Psalms 22-27
(Pain, Defeat, Victory)
June 7th

Produced by The Listening for God Ministry
Copyright 2016

Please refer to one or more Bible versions of your choice to read this section. We recommend that you read at least two versions for added understanding. For your convenience, we have provided six links below, each of which takes you directly to today's chapters in a specific version:

Key Verse

The LORD is my shepherd; I shall not want.

- Psalm 23:1 (KJV)

Summary of Chapters

This group of chapters includes a prophetic Psalm that describes the suffering that Jesus would endure, which is then followed by the most well-known Psalm of all, and other Psalms of praise and requests for protection.

Psalm 22 begins with a verse quoted by Jesus on the cross, “My God, my God, why have you forsaken me (22:1 - NIV)?” Jesus’ recitation of this verse was recorded by the disciples Matthew and Mark in their respective Gospels (see Matthew 27:46 and Mark 15:34). The Psalm describes the author’s sadness for being despised, the pain of having feet and hands pierced, and the humiliation of having people cast lots for his clothes. Presumably this was written by David during some type of strife, but it’s an accurate and prophetic description of what Jesus would experience. The Psalm concludes with a description of the LORD’s victory: “For dominion belongs to the LORD and he rules for the nations (Ps 22:23 - NIV).”

The 23rd Psalm praises God for his protection and care and expresses confidence in his protection:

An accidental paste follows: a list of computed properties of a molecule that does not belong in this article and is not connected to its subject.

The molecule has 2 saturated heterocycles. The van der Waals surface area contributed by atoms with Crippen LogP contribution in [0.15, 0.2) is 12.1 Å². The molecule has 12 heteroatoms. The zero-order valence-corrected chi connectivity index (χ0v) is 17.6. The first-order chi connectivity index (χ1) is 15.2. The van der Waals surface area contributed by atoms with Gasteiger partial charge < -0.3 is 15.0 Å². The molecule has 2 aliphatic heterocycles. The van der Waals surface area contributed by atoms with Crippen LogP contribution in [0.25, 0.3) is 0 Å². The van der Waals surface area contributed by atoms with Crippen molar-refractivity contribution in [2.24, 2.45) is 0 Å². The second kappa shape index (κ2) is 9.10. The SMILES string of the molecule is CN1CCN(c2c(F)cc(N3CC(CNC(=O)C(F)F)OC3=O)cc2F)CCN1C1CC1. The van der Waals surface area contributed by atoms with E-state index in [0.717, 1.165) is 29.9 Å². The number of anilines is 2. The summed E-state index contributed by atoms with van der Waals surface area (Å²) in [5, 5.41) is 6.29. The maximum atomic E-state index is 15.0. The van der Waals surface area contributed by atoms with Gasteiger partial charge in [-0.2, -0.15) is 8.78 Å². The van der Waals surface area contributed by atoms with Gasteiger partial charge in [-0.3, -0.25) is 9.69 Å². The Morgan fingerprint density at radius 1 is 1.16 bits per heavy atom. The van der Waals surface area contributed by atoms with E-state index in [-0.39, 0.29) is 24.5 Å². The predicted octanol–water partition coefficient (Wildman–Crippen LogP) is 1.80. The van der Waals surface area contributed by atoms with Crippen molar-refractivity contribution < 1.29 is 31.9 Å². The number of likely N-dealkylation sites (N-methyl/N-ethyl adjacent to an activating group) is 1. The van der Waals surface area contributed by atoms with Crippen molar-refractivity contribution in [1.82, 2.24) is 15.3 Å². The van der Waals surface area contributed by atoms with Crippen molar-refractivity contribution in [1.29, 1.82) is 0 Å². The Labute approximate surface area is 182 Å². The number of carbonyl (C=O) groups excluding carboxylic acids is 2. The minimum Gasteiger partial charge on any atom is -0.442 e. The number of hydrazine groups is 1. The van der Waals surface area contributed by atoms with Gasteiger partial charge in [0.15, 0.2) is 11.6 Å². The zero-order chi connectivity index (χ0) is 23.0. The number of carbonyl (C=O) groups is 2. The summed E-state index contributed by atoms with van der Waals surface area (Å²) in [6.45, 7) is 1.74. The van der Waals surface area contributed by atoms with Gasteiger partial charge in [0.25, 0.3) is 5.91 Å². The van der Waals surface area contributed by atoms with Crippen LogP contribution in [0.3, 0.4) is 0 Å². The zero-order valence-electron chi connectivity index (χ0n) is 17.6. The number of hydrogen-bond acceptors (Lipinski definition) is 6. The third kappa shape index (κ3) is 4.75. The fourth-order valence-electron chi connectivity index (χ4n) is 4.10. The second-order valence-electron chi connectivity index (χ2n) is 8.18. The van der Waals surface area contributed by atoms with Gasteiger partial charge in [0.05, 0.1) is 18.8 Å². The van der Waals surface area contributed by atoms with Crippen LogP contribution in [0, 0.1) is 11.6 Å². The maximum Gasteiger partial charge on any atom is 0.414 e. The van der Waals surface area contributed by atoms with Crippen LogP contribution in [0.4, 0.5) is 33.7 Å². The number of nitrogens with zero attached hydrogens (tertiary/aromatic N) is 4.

The subsequent set of four chapters begins and ends with Psalms of praise. In between those are two Psalms requesting help and vindication. Psalm 24 opens by declaring God’s dominion and then briefly describes the requirements of those who can approach him and declares God as “The LORD Almighty – he is the King of glory (Ps 24:10 - NIV).”

The 25th Psalm asks for help in avoiding defeat and asks the LORD for guidance and instructions, which Eugene Peterson translates into modern language: “Show me how you work, God; School me in your ways (Ps 25:4 - MSG).” Psalm 26 asks for vindications as the author proclaims his innocence, “You know I've been aboveboard with you; now be aboveboard with me (Ps 26:11 - MSG).”

The 27th Psalm reinforces themes from the 23rd, but begins with a different metaphor, “The Lord is my light and my salvation; whom shall I fear? The Lord is the strength of my life; of whom shall I be afraid (Ps 27:1 - KJV)?” This Psalm expresses the author’s confidence in the goodness of the LORD who does not reject or forsake him, even if all others have.

Reflection and Application

Jesus may have quoted Psalm 22 to remind those in his presence of how the day’s events fulfilled the prophecy in this Psalm. Those who studied scripture and witnessed the crucifixion surely would have recognized it. The quote was important enough for both Matthew and Mark to quote it – and they both quote it in Aramaic, as uttered by Jesus, then translate it to the language of the time: